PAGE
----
Unit and Functional Tests are as Useful as 100% Code Coverage

Josh Clayton

Note: code samples updated October 25, 2012

I’m going to try and keep this short: if you’re writing Rails applications and are not writing integration tests, you need to start. Today. At thoughtbot, we write integration tests with RSpec and Capybara although you could use Cucumber, or any other tool.

Most developers know that achieving 100% C0 code coverage isn’t a worthwhile goal in the grand scheme of things. You can use coverage reports to help guide you in what you may want to write tests for, but the law of diminishing returns becomes a factor in attempting to achieve 100% coverage.

Without integration tests, an awesome test suite doesn’t really mean much. I could test each individual method on every model I write, cover every response for every controller, and even go so far as to testing all my views, but in the end, something is missing. I’m not testing how my application behaves. So, just as 100% coverage doesn’t really mean much, the same goes for an app that’s tested well but lacks integration tests.

Any amount of testing is better than nothing; I’m not advocating that everyone stops writing unit or functional tests.

If you’re writing a Rails app, you’re not writing just an API to your models. You’re providing users an experience, and that experience should be tested! Unit and functional tests do not have the scope to test your full application (they were never meant to.) That’s where acceptance tests enter the picture.

For example, let’s say I have these controller tests from the Clearance gem:

# spec/controllers/sessions_controller_spec.rb
describe Clearance::SessionsController do
  describe 'on GET to /sessions/new' do
    before { get :new }

    it { should respond_with(:success) }
    it { should render_template(:new) }
    it { should_not set_the_flash }

  describe 'on POST to #create with good credentials' do
    before do
      @user = create(:user)
      @user.update_attribute :remember_token, 'old-token'
      post :create, :session => { :email => @user.email,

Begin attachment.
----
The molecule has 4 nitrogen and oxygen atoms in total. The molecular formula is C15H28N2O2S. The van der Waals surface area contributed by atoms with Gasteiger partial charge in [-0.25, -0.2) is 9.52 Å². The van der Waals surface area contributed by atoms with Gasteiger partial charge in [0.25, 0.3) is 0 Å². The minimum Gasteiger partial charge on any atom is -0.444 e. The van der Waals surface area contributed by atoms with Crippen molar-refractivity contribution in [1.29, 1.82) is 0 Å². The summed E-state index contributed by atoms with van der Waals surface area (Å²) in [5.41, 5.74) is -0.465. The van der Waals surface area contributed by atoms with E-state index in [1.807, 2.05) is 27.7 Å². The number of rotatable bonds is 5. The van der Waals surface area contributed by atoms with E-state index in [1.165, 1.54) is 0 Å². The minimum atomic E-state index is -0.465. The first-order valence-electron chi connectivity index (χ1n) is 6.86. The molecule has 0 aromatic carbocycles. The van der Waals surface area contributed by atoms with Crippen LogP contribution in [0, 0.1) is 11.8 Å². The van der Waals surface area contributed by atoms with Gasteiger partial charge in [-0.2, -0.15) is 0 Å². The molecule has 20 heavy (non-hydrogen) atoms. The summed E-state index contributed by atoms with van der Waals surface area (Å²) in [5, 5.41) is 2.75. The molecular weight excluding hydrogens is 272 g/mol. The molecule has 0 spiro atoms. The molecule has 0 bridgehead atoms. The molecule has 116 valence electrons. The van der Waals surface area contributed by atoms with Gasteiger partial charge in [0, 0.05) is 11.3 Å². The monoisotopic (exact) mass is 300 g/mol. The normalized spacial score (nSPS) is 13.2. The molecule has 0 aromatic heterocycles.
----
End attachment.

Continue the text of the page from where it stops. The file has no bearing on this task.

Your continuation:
:password => @user.password }

    it { should redirect_to_url_after_create }

    it 'sets the user in the clearance session' do
      controller.current_user.should == @user

    it 'should not change the remember token' do
      @user.reload.remember_token.should == 'old-token'
  # ...

By themselves, what do these test? They test that I have a controller that responds to the HTTP verb POST and will set the flash and sign me into the application, and that I can call #authenticate on a User with an email and password and get a boolean response.

Great. That doesn’t mean I can sign into the application from a browser. I could throw an assert_select or two in there, but where’s the overall behavior of going to the homepage, clicking “Login”, filling in the form, and hitting the “Sign In” button?

Let’s use Capybara to drive a headless web browser in an extended example from:

# spec/integration/visitor_signs_in_spec.rb
feature 'Visitor signs in' do
  scenario 'with valid email and password' do
    create_user 'user@example.com', 'password'
    sign_in_with 'user@example.com', 'password'


  scenario 'tries with invalid password' do
    create_user 'user@example.com', 'password'
    sign_in_with 'user@example.com', 'wrong_password'



  def create_user(email, password)
    FactoryBot.create(:user, :email => email, :password => password)

  def sign_in_with(email, password)
    visit sign_in_path
    fill_in 'session_email', :with => email
    fill_in 'session_password', :with => password
    click_button "Sign in"

  def user_should_be_signed_in
    visit root_path
    page.should have_content('Sign out')

  def user_should_be_signed_out
    page.should have_content('Sign in')

  def page_should_display_sign_in_error
    page.should have_css('div.error', 'Incorrect email or password')

Between both of these, which do you think describes the ability for a user to sign in successfully?

End-to-end testing with RSpec integration tests and Capybara

The Quest Continues: Introducing capybara-webkit